The Act Of Killing, an Oscar-nominated documentary released earlier through BitTorrent’s publishing platform, has passed 3.5 million downloads. Assuming—probably conservatively—a similar number of views of The Interview, Sony would have to charge $12 per download to break even (again, assuming BitTorrent would pass on taking a cut).

Strangely, Lynton suggested in his CNN interview that Sony is unable to distribute the movie itself online, ignoring Crackle, the streaming service Sony acquired a decade ago when it was known as Grouper. “We don’t have that direct interface with the American public, so we need to go through an intermediary to do that,” he said.

Burch called Lynton’s comments “baffling” and said that Crackle would be an ideal option. After all, Sony would be giving its service a huge publicity boost that could help it gain traction against its much better known rivals, Netflix and Hulu.

Burch estimated that Sony would break even using Crackle if people viewed the film 84 million times – assuming the service’s standard estimated ad rate of 2 cents per viewer 25 ads over the course of the film. And because Sony owns Crackle, there would be no need to split the money.

Then there’s Sony’s Playstation video game network that people use to connect to various streaming services. There is also a Playstation store where Sony could sell the film for download. Granted, Sony may not want to want to set up its system as the target of another hacking. For the record, the Playstation network suffered a massive breach three years ago and then another attack this summer that took the service offline.

Indeed, Sony has to weigh the very likely possibility that the hackers will return if it decides to release The Interview in any form and any outlet. Those responsible could release additional sensitive corporate data, sabotage other Sony films in production or threaten to attack theater goers watching other films released by the studio.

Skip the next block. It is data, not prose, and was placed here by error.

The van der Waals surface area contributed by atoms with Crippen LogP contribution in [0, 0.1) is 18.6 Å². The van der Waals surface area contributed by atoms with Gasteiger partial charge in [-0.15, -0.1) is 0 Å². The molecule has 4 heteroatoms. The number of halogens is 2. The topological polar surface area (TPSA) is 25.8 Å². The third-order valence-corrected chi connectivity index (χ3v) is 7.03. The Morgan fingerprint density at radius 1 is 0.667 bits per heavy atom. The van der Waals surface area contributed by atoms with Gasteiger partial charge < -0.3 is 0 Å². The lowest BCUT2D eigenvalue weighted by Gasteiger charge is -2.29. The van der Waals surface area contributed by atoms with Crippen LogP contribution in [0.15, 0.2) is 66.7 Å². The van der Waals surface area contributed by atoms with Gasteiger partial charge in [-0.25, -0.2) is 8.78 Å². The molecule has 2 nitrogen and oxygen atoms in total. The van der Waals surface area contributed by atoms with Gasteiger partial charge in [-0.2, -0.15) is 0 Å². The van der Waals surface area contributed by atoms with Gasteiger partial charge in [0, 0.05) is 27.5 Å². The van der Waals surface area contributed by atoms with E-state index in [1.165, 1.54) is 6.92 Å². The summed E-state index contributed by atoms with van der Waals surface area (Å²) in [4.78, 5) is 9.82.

The same risk is true for any streaming services that agree to partner with Sony. Their computer systems could also be breached or their streaming services shut down by a denial of service attack.

Another potential consideration for Sony is whether it can collect on any insurance related to the hacking or its film production. A policy may cover unforeseen emergencies preventing film’s premiere and releasing such a movie online may preclude getting a check for any financial loss.

Furthermore, the movie studio may be hamstrung by global politics. Sony’s parent company is based in Japan, where the government has been trying to negotiate the release of Japanese citizens imprisoned in North Korea. The company might therefore wish to show restraint. But a government spokesman has said that “it’s unthinkable that this case will have a direct impact on Japan-North Korea negotiations,” according to the Wall Street Journal.

Whatever the case, more than a few people are unhappy with Sony’s decision so far. Actor George Clooney started a petition in which he urged Sony and others not to cave into the hackers’ demands, saying “We know that to give in to these criminals now will open the door for any group that would threaten freedom of expression, privacy and personal liberty.” Rob Lowe tweeted that “Hollywood has done Neville Chamberlain proud today.” (Neville Chamberlain being, of course, the British Prime Minister best remembered for appeasing Adolph Hitler.) Even President Obama has called Sony’s decision not to release the film “a mistake.”

In response, Sony denied that it had capitulated to the hackers. After a majority of theaters pulled out, the company said it “had no choice” but to cancel the film’s planned Christmas debut.

(This story was updated with comments by Sony’s attorney on Sunday)